Guideline Index

Chapter 15: Nutrient Planning

15.10. Monitoring of soil nutrient status

An effective way to determine whether sufficient fertiliser is being applied to meet capital and maintenance requirements is to monitor soil fertility. Regular soil testing of Farm Management Zones, using correct sampling procedure, is vital to monitor your fertiliser program’s effect on soil fertility.

Two useful tools that can help to record results, monitor soil fertility trends, and make much more efficient fertiliser decisions are:

15.10.1 Fertiliser monitor charts

Recording soil test results in the form of a graph (referred to as a fertiliser monitor chart) allows farmers to more easily identify or monitor the trend of the soil fertility in nominated areas on their farm over time. If fertiliser applications exceed the maintenance requirements, then the soil nutrient levels will increase. If applications are below the maintenance requirement, then the soil nutrient levels will decline. A sharp rise or fall in nutrient level may be the result of incorrect soil sampling, and may be ignored if the soil fertility trend has been steady and cow numbers and fertiliser applications have not altered substantially in that soil test period.

Figures 15.10a, b, c, and d show some examples of how to interpret soil Olsen P monitor charts. When trends on the fertiliser monitor chart are not what you expect, consider whether this is the result of management or environmental factors, such as the effect of applying effluent, feeding out in a sacrifice paddock rather than over a larger portion of the farm, or the effect of a very wet year on K and S.

Figure 15.10   Example fertiliser monitoring charts recording phosphorus levels and showing possible reasons for the interpretations
Figure 15.10 Example fertiliser monitoring charts recording phosphorus levels and showing possible reasons for the interpretations

Figure 15.10a shows the soil Olsen P level rising steadily as capital applications above maintenance are applied and then levelling off when the target soil Olsen P level has been reached and maintenance application rates only are applied.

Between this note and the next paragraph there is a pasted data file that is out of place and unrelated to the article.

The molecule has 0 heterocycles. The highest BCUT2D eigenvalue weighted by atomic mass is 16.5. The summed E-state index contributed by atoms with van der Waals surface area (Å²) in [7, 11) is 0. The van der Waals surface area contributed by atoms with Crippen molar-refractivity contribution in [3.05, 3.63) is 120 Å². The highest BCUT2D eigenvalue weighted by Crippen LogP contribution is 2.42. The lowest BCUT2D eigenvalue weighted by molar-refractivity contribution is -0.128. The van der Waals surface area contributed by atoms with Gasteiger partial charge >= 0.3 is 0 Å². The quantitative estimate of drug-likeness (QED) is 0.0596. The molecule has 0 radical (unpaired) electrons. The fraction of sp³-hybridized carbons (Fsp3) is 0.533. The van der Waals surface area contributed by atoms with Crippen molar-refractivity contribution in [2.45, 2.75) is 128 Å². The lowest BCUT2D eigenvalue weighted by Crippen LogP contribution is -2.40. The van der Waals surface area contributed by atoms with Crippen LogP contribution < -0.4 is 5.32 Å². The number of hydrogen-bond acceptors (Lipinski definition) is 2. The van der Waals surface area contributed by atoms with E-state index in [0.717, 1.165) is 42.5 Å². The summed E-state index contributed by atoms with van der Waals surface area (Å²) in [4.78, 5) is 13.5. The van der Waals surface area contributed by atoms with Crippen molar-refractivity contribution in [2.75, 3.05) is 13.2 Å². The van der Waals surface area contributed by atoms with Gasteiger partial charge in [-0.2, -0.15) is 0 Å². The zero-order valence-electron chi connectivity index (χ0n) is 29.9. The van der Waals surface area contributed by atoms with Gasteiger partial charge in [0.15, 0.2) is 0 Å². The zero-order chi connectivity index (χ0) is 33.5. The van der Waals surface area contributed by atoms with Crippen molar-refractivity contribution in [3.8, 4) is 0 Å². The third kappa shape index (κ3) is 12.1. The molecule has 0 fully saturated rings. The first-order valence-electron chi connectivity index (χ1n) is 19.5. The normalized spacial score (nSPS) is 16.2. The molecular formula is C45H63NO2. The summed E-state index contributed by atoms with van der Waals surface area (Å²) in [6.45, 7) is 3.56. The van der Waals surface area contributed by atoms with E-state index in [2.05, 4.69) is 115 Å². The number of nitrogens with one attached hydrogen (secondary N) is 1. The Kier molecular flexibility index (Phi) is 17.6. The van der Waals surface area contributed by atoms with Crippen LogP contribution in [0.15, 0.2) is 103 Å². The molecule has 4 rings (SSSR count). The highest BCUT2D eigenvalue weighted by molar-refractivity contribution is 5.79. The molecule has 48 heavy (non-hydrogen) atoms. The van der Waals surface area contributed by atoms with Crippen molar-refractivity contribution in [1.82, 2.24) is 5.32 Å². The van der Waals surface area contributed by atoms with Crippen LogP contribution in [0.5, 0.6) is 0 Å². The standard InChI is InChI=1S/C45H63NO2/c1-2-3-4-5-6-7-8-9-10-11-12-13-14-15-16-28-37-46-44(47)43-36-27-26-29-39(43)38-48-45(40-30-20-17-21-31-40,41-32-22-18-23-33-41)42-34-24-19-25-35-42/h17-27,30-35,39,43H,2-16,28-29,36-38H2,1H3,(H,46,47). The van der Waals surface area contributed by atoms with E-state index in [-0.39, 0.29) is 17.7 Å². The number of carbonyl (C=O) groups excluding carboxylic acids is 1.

Figure 15.10b shows a sudden drop in the soil Olsen P level, even though the stocking rate and fertiliser application rates remained unchanged. It is unlikely that the soil Olsen P level would suddenly decline, and the drop may be due to a soil sampling or testing error. Sampling soon after a fodder crop has been removed and before the new season’s fertiliser is applied may result in a slight drop but not a drastic decrease in one year.

Figure 15.10c shows the soil Olsen P level steadily rising and then declining, even though the fertiliser application rates remained the same. The change in the soil fertility trend may be due to an increase in stocking rate, regular cutting of hay or silage, or nutrient transfer to elsewhere on the farm if the paddock is routinely used as a day paddock.

Figure 15.10d shows a steady rise in the soil Olsen P level towards the target P range and then a sharp rise. Again, this may be due to a soil sampling or testing error, paddock management changes, or application of an incorrect rate of fertiliser.

Make a graph for each nutrient or soil condition indicator you want to monitor, such as P, K, S, pH, and aluminium. You will need a set of these graphs for each area to be monitored on the farm.

15.10.2 Computer software

Many farm or herd management computer programs have sections which allow pasture and nutrient records to be kept. Alternatively fertiliser monitor charts can quickly be designed using spreadsheet software found on most computers.